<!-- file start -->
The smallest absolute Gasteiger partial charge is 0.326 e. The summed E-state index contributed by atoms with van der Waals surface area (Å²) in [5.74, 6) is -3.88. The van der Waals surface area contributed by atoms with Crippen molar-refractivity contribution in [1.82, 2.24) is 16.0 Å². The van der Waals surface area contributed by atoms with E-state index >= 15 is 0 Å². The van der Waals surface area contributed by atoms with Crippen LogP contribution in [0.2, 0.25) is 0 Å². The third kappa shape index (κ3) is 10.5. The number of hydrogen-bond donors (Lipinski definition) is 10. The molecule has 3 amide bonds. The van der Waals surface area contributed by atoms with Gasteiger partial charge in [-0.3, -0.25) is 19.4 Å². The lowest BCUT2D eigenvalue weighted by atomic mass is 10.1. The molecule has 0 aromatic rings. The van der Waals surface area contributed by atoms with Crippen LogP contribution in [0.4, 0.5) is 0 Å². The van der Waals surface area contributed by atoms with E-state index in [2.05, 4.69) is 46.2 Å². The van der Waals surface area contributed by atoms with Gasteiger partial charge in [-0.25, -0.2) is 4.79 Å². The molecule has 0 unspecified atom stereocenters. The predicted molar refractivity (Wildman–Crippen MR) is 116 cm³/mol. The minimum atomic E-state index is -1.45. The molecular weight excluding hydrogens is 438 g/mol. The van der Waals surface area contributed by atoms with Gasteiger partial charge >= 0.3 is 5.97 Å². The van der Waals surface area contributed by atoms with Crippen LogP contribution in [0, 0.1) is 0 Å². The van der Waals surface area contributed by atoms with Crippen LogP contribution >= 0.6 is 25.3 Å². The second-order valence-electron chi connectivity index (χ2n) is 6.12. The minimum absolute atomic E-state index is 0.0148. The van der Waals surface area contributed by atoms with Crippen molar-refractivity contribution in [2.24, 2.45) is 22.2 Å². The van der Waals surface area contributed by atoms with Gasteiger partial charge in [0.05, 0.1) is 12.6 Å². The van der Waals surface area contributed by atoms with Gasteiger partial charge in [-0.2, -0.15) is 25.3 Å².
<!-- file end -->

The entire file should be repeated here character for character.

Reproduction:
The smallest absolute Gasteiger partial charge is 0.326 e. The summed E-state index contributed by atoms with van der Waals surface area (Å²) in [5.74, 6) is -3.88. The van der Waals surface area contributed by atoms with Crippen molar-refractivity contribution in [1.82, 2.24) is 16.0 Å². The van der Waals surface area contributed by atoms with E-state index >= 15 is 0 Å². The van der Waals surface area contributed by atoms with Crippen LogP contribution in [0.2, 0.25) is 0 Å². The third kappa shape index (κ3) is 10.5. The number of hydrogen-bond donors (Lipinski definition) is 10. The molecule has 3 amide bonds. The van der Waals surface area contributed by atoms with Gasteiger partial charge in [-0.3, -0.25) is 19.4 Å². The lowest BCUT2D eigenvalue weighted by atomic mass is 10.1. The molecule has 0 aromatic rings. The van der Waals surface area contributed by atoms with Crippen LogP contribution in [0.4, 0.5) is 0 Å². The van der Waals surface area contributed by atoms with E-state index in [2.05, 4.69) is 46.2 Å². The van der Waals surface area contributed by atoms with Gasteiger partial charge in [-0.25, -0.2) is 4.79 Å². The molecule has 0 unspecified atom stereocenters. The predicted molar refractivity (Wildman–Crippen MR) is 116 cm³/mol. The minimum atomic E-state index is -1.45. The molecular weight excluding hydrogens is 438 g/mol. The van der Waals surface area contributed by atoms with Gasteiger partial charge >= 0.3 is 5.97 Å². The van der Waals surface area contributed by atoms with Crippen LogP contribution in [0, 0.1) is 0 Å². The van der Waals surface area contributed by atoms with Crippen LogP contribution >= 0.6 is 25.3 Å². The second-order valence-electron chi connectivity index (χ2n) is 6.12. The minimum absolute atomic E-state index is 0.0148. The van der Waals surface area contributed by atoms with Crippen molar-refractivity contribution in [2.24, 2.45) is 22.2 Å². The van der Waals surface area contributed by atoms with Gasteiger partial charge in [0.05, 0.1) is 12.6 Å². The van der Waals surface area contributed by atoms with Gasteiger partial charge in [-0.2, -0.15) is 25.3 Å².